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Mental Health Matters for Doctors, Too

Rodolfo Silva was prepared to handle death – at least he thought he was. During his first year as a pediatric resident at Loma Linda University Medical Center in California, he watched a terminally ill 4-year-old die. It was then he realized dealing with death was harder than he had imagined (“New Rules for Resident Physicians Add Hours, but Aim to Prevent Burnout,” 89.3 KPCC, July 5, 2017).

Death is just one of the many challenges young doctors-in-training face throughout their career. “You have to deal with difficult families. You have to deal with you not being as available to your own friends and family or missing out on things that other people who are not in medicine that are your age would be able to do,” said Dr. Silva.

Thankfully, the Accreditation Council for Graduate Medical Education, an organization that oversees teaching hospitals, has taken notice of these lasting pressures. On July 1, a new set of guidelines was instated, which include 24/7 access to a mental health professional and more flexible hours for first-year residents.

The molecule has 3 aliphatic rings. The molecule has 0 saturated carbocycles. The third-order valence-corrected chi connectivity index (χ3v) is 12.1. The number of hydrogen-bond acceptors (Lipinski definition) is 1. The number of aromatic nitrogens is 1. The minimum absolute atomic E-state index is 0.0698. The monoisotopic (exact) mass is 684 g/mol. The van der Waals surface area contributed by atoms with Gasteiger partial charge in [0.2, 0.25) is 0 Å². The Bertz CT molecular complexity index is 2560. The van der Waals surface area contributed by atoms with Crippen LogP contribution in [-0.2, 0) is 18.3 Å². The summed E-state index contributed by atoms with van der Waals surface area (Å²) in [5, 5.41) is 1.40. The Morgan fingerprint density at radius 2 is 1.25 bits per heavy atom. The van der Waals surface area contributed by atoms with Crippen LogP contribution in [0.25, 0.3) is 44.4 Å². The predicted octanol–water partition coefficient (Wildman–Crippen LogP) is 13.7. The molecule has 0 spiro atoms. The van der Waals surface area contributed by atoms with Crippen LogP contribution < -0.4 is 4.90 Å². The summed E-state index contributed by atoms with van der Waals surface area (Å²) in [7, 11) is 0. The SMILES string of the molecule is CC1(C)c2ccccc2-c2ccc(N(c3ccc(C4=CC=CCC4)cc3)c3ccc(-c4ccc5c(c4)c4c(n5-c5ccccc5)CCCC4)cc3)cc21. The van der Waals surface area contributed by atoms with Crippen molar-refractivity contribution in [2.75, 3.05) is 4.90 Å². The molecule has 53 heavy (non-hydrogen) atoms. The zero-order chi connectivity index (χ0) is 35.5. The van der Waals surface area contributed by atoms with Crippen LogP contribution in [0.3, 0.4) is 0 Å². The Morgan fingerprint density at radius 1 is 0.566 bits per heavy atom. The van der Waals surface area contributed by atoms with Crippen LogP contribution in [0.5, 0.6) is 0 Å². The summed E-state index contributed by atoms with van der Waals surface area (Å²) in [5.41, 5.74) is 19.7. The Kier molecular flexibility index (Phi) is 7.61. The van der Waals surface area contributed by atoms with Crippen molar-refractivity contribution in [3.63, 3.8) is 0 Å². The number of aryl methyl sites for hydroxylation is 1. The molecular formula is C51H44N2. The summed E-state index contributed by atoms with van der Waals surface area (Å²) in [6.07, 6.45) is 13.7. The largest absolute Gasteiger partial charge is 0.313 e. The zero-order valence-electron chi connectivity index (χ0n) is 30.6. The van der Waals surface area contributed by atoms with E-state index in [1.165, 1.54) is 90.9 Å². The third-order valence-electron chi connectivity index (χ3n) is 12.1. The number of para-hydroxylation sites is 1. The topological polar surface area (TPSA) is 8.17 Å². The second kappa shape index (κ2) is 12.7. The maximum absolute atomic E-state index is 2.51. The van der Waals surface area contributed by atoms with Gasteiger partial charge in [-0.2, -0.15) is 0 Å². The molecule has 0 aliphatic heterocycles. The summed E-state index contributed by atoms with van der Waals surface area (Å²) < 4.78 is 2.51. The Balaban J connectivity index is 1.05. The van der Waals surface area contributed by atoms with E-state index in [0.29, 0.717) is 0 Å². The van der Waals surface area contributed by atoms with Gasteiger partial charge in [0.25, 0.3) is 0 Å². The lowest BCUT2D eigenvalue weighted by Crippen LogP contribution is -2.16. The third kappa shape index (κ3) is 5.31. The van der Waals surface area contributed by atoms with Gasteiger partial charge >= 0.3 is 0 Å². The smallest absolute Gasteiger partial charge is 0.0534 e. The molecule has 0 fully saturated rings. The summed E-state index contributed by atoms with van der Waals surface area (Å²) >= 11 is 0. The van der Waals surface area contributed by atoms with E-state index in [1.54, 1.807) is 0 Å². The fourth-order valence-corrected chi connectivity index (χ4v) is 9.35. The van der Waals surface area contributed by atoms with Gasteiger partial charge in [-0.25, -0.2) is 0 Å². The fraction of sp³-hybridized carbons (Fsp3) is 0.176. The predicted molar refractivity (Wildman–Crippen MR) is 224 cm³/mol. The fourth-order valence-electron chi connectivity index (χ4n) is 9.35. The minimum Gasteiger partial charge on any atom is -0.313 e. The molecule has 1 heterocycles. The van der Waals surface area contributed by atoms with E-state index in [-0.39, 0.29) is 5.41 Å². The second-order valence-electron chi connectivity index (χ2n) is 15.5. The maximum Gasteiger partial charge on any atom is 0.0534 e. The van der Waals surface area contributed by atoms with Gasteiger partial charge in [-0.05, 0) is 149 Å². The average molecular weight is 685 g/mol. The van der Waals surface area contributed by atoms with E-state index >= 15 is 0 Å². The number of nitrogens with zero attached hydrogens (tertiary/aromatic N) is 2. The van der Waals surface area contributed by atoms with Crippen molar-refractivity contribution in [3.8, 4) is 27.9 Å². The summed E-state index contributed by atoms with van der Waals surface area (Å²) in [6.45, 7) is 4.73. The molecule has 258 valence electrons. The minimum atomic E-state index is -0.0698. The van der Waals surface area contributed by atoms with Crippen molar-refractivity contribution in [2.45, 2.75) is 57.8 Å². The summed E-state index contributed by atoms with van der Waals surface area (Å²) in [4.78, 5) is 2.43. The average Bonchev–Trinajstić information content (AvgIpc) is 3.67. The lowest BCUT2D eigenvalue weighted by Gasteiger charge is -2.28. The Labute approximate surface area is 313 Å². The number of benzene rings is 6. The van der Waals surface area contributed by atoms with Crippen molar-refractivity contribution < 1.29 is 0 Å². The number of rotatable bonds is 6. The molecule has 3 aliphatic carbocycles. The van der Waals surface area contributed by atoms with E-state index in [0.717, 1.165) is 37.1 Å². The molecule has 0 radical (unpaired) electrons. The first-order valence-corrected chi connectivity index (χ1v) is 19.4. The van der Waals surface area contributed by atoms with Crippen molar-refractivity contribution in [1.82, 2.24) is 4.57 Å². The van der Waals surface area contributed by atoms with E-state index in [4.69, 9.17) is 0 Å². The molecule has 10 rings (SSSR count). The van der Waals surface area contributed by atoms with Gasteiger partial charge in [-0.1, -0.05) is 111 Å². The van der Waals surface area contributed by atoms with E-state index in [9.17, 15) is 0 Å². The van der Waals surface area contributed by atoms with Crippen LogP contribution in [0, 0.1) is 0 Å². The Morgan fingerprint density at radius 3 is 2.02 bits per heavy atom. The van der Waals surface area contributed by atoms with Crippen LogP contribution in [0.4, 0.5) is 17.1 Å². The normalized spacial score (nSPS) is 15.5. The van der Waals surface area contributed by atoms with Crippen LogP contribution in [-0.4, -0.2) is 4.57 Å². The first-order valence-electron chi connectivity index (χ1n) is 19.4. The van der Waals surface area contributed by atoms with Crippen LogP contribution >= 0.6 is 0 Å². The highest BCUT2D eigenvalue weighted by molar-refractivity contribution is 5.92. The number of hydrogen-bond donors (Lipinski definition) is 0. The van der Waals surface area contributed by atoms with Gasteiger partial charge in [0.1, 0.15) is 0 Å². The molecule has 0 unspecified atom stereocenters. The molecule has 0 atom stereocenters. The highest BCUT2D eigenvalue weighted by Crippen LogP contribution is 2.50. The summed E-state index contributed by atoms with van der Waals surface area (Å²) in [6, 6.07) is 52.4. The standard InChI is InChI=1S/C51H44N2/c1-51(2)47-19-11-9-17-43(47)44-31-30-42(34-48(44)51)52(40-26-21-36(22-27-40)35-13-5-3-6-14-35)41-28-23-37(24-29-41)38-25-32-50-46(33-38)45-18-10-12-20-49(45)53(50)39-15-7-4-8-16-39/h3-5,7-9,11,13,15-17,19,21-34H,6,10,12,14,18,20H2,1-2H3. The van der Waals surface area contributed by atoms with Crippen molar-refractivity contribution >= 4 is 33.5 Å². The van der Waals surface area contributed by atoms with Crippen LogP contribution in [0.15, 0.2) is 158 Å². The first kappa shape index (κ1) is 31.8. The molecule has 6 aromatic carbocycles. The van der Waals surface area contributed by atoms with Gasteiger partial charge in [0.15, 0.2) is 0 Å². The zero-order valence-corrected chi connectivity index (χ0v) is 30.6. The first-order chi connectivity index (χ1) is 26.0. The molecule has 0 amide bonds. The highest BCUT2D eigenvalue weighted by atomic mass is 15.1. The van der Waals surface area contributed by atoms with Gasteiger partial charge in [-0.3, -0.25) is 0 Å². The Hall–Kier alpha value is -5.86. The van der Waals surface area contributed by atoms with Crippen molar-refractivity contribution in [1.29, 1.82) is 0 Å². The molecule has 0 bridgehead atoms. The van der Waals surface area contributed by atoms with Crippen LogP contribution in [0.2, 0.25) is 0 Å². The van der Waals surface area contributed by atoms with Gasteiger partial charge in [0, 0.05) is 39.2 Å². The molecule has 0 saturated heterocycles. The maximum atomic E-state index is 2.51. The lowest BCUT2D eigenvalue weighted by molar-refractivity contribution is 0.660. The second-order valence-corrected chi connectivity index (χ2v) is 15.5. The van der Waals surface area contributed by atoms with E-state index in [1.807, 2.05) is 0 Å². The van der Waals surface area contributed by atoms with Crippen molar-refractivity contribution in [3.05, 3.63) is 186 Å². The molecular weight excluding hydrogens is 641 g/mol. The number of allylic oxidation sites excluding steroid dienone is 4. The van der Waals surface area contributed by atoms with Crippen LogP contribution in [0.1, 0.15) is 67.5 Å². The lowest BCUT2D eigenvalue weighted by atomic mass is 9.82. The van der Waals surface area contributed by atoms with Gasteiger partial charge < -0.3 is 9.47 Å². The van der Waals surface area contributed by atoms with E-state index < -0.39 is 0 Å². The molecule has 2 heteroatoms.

A number of people in varying roles now come into play to facilitate a healthier and more balanced work environment at Loma Linda. Barbara Hernandez, director of physician vitality, strives to address physician stress before it morphs into a more debilitating problem.

“If many of our physicians saw the kinds of things on the street that they see in the protected walls of the hospital,” she said, “they would need treatment for PTSD.”

Due to the nature of their jobs, physicians are spoken about unfairly and thought to have no personal needs – emotional or physical. But doctors must have the space to seek treatment, and feel comfortable doing it, just as anyone should. They’re human beings like anyone else – they get tired, sad and face problems in their social lives.

That’s why it’s so important for all levels of medical personnel and educators to be able to help each other take better care of their health. Introducing Mental Health First Aid into hospitals would mean a greater awareness of mental health and substance use challenges within the medical community. It would mean knowing what to do or say if you notice a colleague living with these challenges. And, ultimately, it would mean that physicians would be able to give their best when caring for their patients.

Get trained in Mental Health First Aid and #BeTheDifference in your community – medical or not.

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